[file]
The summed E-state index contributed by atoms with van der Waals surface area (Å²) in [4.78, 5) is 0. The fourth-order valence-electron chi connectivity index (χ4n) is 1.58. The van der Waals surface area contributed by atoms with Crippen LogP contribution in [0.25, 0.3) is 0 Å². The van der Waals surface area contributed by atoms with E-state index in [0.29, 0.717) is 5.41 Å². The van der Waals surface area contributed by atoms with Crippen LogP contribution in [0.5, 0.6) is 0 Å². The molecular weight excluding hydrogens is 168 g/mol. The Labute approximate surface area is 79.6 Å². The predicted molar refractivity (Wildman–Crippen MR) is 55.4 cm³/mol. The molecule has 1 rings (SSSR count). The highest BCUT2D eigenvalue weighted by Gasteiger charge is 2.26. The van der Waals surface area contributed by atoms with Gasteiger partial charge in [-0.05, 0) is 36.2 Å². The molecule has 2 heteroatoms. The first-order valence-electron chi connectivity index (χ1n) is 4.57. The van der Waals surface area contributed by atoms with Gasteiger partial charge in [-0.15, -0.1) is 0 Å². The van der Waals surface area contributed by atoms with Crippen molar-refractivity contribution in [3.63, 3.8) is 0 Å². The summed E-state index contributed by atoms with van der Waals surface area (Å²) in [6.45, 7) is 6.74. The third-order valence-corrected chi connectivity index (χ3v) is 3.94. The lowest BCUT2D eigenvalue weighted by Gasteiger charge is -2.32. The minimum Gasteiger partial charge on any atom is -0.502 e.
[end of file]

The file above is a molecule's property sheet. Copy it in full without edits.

The summed E-state index contributed by atoms with van der Waals surface area (Å²) in [4.78, 5) is 0. The fourth-order valence-electron chi connectivity index (χ4n) is 1.58. The van der Waals surface area contributed by atoms with Crippen LogP contribution in [0.25, 0.3) is 0 Å². The van der Waals surface area contributed by atoms with E-state index in [0.29, 0.717) is 5.41 Å². The van der Waals surface area contributed by atoms with Crippen LogP contribution in [0.5, 0.6) is 0 Å². The molecular weight excluding hydrogens is 168 g/mol. The Labute approximate surface area is 79.6 Å². The predicted molar refractivity (Wildman–Crippen MR) is 55.4 cm³/mol. The molecule has 1 rings (SSSR count). The highest BCUT2D eigenvalue weighted by Gasteiger charge is 2.26. The van der Waals surface area contributed by atoms with Gasteiger partial charge in [-0.05, 0) is 36.2 Å². The molecule has 2 heteroatoms. The first-order valence-electron chi connectivity index (χ1n) is 4.57. The van der Waals surface area contributed by atoms with Gasteiger partial charge in [-0.15, -0.1) is 0 Å². The van der Waals surface area contributed by atoms with Crippen molar-refractivity contribution in [3.63, 3.8) is 0 Å². The summed E-state index contributed by atoms with van der Waals surface area (Å²) in [6.45, 7) is 6.74. The third-order valence-corrected chi connectivity index (χ3v) is 3.94. The lowest BCUT2D eigenvalue weighted by Gasteiger charge is -2.32. The minimum Gasteiger partial charge on any atom is -0.502 e.